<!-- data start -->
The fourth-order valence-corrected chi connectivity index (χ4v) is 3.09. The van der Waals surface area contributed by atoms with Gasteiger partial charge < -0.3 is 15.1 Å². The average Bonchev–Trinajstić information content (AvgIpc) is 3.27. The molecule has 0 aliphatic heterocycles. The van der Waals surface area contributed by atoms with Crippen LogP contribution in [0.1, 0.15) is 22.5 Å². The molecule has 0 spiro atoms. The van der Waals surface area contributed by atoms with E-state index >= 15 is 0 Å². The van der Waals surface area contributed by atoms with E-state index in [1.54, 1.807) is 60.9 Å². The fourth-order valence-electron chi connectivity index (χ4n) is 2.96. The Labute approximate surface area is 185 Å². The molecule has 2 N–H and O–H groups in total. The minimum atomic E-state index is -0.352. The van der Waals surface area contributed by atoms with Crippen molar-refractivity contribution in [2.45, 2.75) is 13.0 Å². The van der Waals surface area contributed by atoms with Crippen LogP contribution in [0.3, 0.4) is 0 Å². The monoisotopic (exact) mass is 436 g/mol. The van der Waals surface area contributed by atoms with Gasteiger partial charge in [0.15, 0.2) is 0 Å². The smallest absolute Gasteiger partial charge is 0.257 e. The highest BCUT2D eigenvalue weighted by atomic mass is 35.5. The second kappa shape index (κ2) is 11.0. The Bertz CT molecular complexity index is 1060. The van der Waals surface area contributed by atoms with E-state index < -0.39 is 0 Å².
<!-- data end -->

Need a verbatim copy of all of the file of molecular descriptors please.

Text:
The fourth-order valence-corrected chi connectivity index (χ4v) is 3.09. The van der Waals surface area contributed by atoms with Gasteiger partial charge < -0.3 is 15.1 Å². The average Bonchev–Trinajstić information content (AvgIpc) is 3.27. The molecule has 0 aliphatic heterocycles. The van der Waals surface area contributed by atoms with Crippen LogP contribution in [0.1, 0.15) is 22.5 Å². The molecule has 0 spiro atoms. The van der Waals surface area contributed by atoms with E-state index >= 15 is 0 Å². The van der Waals surface area contributed by atoms with E-state index in [1.54, 1.807) is 60.9 Å². The fourth-order valence-electron chi connectivity index (χ4n) is 2.96. The Labute approximate surface area is 185 Å². The molecule has 2 N–H and O–H groups in total. The minimum atomic E-state index is -0.352. The van der Waals surface area contributed by atoms with Crippen molar-refractivity contribution in [2.45, 2.75) is 13.0 Å². The van der Waals surface area contributed by atoms with Crippen LogP contribution in [0.3, 0.4) is 0 Å². The monoisotopic (exact) mass is 436 g/mol. The van der Waals surface area contributed by atoms with Gasteiger partial charge in [0.15, 0.2) is 0 Å². The smallest absolute Gasteiger partial charge is 0.257 e. The highest BCUT2D eigenvalue weighted by atomic mass is 35.5. The second kappa shape index (κ2) is 11.0. The Bertz CT molecular complexity index is 1060. The van der Waals surface area contributed by atoms with E-state index < -0.39 is 0 Å².